Andrew Toles has gained a reputation in Los Angeles for going all-out on the field. He was doing just that on Tuesday night against the Pirates, and unfortunately it proved to be his undoing. The 24-year-old outfielder was chasing a deep drive off the bat of Andrew McCutchen in left field when he crashed into the wall and then limped into the clubhouse. A scan later revealed a torn ACL, bringing a likely end to his sophomore season in the majors.
It's terrible news for Toles and certainly erodes the Dodgers' depth, but the injury firmly solidifies Cody Bellinger's spot in the lineup and that's excellent news for his fantasy owners. It was unclear what Bellinger's fate was going to be when various players returned from the disabled list and squeezed him on the roster, but now left field is essentially wide open going forward.
The rookie phenom figures to hold down that spot and he'll look to keep impressing with his scorching bat. Through 16 MLB games the 21-year-old is raking to the tune of .323/.391/.726, exhibiting a surprisingly advanced approach at the plate and a beautiful power stroke that has already produced seven homers.
He probably won't maintain a four-digit OPS but there's no reason Bellinger can't sustain as a highly productive contributor in the middle of the Dodger order throughout the summer.
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* On Wednesday, Mets closer Jeurys Familia blew a save in an oddly poor outing, allowing three earned runs on two hits and two walks while recording only a single out. The following day, he was diagnosed with an arterial clot in his right shoulder. He flew to St. Louis, where he underwent surgery that's expected to keep him out "several months" and very possibly for the rest of the season.
For as long as he is sidelined, Addison Reed will take the ninth-inning reins. The righty filled in for a spell while Familia served a season-opening suspension and converted all four of his save chances. Reed is sporting a tremendous 22-to-0 K/BB ratio in 18 innings up to this point and was sensational as a setup guy last year. He could well prove superior to peak Familia in the role, making him an obvious must-own in any league.
* Beyond Familia, it was a busy week of fluctuating closer situations across the league. Drew Silva covered much of the fallout in Wednesday's Daily Dose, but here's the quick rundown of everything you need to know:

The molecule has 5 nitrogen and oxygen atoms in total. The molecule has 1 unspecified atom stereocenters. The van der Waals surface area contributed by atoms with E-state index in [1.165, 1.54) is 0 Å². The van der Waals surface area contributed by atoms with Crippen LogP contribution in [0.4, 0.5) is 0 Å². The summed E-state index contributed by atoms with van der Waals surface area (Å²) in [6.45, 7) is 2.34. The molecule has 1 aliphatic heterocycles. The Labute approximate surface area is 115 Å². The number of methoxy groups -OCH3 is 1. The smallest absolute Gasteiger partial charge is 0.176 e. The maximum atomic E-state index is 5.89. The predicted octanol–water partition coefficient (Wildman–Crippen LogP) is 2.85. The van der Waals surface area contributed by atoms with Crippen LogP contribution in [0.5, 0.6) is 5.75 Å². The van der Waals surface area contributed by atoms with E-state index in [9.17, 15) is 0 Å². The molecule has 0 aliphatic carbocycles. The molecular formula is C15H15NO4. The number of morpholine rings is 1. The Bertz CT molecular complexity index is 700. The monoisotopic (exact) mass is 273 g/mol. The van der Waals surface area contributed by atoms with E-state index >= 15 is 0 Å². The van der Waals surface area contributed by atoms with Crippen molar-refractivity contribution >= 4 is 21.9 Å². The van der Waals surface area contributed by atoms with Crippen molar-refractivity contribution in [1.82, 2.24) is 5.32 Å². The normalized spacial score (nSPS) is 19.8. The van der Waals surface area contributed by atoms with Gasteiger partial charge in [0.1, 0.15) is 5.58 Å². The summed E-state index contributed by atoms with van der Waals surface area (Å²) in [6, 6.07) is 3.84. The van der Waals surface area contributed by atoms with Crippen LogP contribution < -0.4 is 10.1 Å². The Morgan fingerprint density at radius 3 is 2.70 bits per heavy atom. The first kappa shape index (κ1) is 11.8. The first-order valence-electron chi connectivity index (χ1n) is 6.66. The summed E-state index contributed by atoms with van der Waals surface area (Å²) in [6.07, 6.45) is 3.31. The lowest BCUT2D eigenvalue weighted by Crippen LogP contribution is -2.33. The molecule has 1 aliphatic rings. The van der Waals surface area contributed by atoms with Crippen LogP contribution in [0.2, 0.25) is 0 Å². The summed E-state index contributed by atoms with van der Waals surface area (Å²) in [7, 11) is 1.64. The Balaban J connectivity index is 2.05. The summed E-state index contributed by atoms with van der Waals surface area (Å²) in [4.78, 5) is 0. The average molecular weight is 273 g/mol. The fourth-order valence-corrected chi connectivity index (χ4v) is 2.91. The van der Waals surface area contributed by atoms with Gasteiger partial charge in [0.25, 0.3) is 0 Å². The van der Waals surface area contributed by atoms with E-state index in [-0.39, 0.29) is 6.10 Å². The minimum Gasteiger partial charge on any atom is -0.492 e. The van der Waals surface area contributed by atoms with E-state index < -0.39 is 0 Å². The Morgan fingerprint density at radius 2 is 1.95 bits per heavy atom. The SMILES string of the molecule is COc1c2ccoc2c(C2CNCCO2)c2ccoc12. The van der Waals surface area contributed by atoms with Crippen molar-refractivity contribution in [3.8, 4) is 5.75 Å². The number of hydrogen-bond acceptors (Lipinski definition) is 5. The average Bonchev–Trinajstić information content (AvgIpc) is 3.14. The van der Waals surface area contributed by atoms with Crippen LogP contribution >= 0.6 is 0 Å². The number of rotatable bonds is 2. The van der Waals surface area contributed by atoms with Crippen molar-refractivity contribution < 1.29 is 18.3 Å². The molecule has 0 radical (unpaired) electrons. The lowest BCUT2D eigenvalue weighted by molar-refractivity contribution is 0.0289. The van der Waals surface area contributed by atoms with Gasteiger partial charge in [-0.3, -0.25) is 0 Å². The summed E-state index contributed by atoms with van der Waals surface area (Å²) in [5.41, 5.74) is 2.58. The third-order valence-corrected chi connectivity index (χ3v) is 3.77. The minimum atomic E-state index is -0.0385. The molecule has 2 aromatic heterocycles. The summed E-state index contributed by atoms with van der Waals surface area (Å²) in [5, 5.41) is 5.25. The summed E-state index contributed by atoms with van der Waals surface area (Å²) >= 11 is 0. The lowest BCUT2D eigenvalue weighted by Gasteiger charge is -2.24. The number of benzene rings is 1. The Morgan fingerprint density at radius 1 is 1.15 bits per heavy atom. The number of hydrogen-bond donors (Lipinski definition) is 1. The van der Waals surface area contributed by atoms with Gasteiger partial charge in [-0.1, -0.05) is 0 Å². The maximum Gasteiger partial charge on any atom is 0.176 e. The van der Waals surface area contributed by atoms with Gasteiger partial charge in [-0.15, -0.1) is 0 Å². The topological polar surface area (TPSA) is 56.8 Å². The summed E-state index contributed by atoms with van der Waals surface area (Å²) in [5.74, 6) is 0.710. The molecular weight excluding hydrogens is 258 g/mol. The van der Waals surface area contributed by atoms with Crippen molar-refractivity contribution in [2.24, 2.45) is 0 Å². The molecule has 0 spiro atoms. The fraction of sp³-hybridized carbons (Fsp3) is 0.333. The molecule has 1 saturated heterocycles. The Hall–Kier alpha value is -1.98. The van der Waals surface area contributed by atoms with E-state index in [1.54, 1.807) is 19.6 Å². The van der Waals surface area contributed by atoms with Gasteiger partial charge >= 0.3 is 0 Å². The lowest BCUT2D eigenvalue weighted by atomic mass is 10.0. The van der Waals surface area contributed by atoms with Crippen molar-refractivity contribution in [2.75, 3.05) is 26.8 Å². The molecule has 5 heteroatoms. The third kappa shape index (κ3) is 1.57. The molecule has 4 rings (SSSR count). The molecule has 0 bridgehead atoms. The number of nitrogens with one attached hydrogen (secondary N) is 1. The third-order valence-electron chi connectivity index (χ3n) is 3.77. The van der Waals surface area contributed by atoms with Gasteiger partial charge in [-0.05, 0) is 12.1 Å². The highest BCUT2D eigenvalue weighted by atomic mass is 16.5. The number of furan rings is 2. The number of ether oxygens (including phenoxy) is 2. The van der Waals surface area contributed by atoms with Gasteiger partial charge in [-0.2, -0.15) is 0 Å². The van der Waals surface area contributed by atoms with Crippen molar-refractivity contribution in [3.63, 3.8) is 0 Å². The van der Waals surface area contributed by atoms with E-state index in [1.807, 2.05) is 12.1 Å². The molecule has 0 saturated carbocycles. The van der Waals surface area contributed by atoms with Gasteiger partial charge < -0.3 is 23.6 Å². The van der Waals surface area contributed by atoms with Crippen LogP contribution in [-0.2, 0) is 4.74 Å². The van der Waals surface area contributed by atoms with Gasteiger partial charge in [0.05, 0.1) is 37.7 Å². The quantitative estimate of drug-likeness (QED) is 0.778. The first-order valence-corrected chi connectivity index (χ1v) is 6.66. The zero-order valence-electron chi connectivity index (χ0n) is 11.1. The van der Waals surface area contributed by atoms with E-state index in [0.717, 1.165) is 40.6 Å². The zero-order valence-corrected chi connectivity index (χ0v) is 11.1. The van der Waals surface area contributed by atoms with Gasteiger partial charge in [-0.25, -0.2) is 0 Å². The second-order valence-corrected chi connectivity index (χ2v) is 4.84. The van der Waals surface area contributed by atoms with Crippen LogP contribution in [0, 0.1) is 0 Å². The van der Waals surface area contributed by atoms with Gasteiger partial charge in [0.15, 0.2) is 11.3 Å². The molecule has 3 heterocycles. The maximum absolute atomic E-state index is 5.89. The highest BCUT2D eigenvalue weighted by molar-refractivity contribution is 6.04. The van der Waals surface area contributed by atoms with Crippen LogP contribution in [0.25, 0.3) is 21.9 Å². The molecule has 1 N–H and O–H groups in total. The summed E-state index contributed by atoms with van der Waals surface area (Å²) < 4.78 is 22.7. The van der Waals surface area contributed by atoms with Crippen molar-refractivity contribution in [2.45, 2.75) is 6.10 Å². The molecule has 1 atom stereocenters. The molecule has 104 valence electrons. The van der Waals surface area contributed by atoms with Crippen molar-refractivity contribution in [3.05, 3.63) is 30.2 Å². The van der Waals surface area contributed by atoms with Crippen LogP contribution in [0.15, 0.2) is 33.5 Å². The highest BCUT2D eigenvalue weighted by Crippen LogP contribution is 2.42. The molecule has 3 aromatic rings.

In Detroit, active MLB saves leader Francisco Rodriguez is officially out, and given how bad he's looked he doesn't seem likely to get the ninth-inning role back. Justin Wilson, who has been lights-out as a setup man (1.23 ERA, 0.54 WHIP, 14.1 K/9) will get the first shot as K-Rod's replacement and should be able to lock it up if he keeps pitching as he has.
Control has been an issue this season for Neftali Feliz, who sports a 1-to-5 K/BB ratio in six May appearances. He took his fourth loss in ugly fashion on Thursday and manager Craig Counsell later indicated that Corey Knebel will step into the closer role for the time being. He's not quite as good a bet to stick as Wilson is in Detroit, as he lacks the reliably sharp control you'd ideally like in a hurler protecting thin leads at the ends of games. But Knebel brings serious heat and has piled up 136 strikeouts in 110 career MLB innings. There's some enticing yet risky upside here.
Meanwhile, Mark Melancon hit the DL in San Francisco due to a forearm strain. Derek Law is first in line for chances during his absence (which may conclude before next weekend), though he struggled on the way to closing out Wednesday's game, nearly blowing a three-run lead. Hunter Strickland and Steven Okert are also in the mix.
And finally, Zach Britton was diagnosed with a more significant strain in his forearm after visiting a specialist. The good news is that his UCL is intact and he'll avoid surgery. The bad news is that he's facing a lengthy rest and rehab period, with the expectation he won't return until after the All-Star break. That means that interim Baltimore closer Brad Brach, who has converted eight of 10 saves, will likely be keeping the title for a long while.